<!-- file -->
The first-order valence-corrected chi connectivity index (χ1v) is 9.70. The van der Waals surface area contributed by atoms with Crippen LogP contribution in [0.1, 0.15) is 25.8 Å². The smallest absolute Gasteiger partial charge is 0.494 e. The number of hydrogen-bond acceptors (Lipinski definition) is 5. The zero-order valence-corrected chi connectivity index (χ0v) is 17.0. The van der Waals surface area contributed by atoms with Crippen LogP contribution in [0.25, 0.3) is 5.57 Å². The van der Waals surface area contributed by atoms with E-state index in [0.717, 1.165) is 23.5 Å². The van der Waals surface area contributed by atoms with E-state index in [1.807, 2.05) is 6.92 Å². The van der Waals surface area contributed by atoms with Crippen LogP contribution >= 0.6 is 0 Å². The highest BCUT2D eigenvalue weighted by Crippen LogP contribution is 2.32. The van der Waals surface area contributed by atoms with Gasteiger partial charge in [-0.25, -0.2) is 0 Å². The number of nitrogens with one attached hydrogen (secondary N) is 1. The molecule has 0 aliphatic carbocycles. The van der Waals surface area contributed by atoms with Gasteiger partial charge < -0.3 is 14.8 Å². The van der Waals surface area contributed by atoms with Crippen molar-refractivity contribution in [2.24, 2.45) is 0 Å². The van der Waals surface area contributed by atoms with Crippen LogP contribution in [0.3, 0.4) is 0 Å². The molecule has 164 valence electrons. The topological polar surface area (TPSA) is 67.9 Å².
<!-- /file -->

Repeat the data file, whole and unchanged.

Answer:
The first-order valence-corrected chi connectivity index (χ1v) is 9.70. The van der Waals surface area contributed by atoms with Crippen LogP contribution in [0.1, 0.15) is 25.8 Å². The smallest absolute Gasteiger partial charge is 0.494 e. The number of hydrogen-bond acceptors (Lipinski definition) is 5. The zero-order valence-corrected chi connectivity index (χ0v) is 17.0. The van der Waals surface area contributed by atoms with Crippen LogP contribution in [0.25, 0.3) is 5.57 Å². The van der Waals surface area contributed by atoms with E-state index in [0.717, 1.165) is 23.5 Å². The van der Waals surface area contributed by atoms with E-state index in [1.807, 2.05) is 6.92 Å². The van der Waals surface area contributed by atoms with Crippen LogP contribution >= 0.6 is 0 Å². The highest BCUT2D eigenvalue weighted by Crippen LogP contribution is 2.32. The van der Waals surface area contributed by atoms with Gasteiger partial charge in [-0.25, -0.2) is 0 Å². The number of nitrogens with one attached hydrogen (secondary N) is 1. The molecule has 0 aliphatic carbocycles. The van der Waals surface area contributed by atoms with Gasteiger partial charge < -0.3 is 14.8 Å². The van der Waals surface area contributed by atoms with Crippen molar-refractivity contribution in [2.24, 2.45) is 0 Å². The van der Waals surface area contributed by atoms with Crippen LogP contribution in [0.3, 0.4) is 0 Å². The molecule has 164 valence electrons. The topological polar surface area (TPSA) is 67.9 Å².